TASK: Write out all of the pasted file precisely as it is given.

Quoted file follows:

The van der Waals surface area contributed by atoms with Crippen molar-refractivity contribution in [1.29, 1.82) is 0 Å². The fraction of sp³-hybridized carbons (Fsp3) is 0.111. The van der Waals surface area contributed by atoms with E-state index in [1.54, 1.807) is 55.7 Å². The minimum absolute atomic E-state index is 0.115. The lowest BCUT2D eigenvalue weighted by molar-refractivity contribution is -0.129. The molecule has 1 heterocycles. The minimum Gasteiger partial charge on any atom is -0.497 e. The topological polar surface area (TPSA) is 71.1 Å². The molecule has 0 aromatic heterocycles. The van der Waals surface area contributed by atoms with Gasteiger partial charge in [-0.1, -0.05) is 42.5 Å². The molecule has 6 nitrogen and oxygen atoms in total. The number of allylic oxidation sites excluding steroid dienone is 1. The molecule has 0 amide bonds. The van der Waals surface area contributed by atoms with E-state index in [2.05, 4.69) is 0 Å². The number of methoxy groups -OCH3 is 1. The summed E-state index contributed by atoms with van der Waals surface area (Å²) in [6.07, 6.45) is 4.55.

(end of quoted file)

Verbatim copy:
The van der Waals surface area contributed by atoms with Crippen molar-refractivity contribution in [1.29, 1.82) is 0 Å². The fraction of sp³-hybridized carbons (Fsp3) is 0.111. The van der Waals surface area contributed by atoms with E-state index in [1.54, 1.807) is 55.7 Å². The minimum absolute atomic E-state index is 0.115. The lowest BCUT2D eigenvalue weighted by molar-refractivity contribution is -0.129. The molecule has 1 heterocycles. The minimum Gasteiger partial charge on any atom is -0.497 e. The topological polar surface area (TPSA) is 71.1 Å². The molecule has 0 aromatic heterocycles. The van der Waals surface area contributed by atoms with Gasteiger partial charge in [-0.1, -0.05) is 42.5 Å². The molecule has 6 nitrogen and oxygen atoms in total. The number of allylic oxidation sites excluding steroid dienone is 1. The molecule has 0 amide bonds. The van der Waals surface area contributed by atoms with E-state index in [2.05, 4.69) is 0 Å². The number of methoxy groups -OCH3 is 1. The summed E-state index contributed by atoms with van der Waals surface area (Å²) in [6.07, 6.45) is 4.55.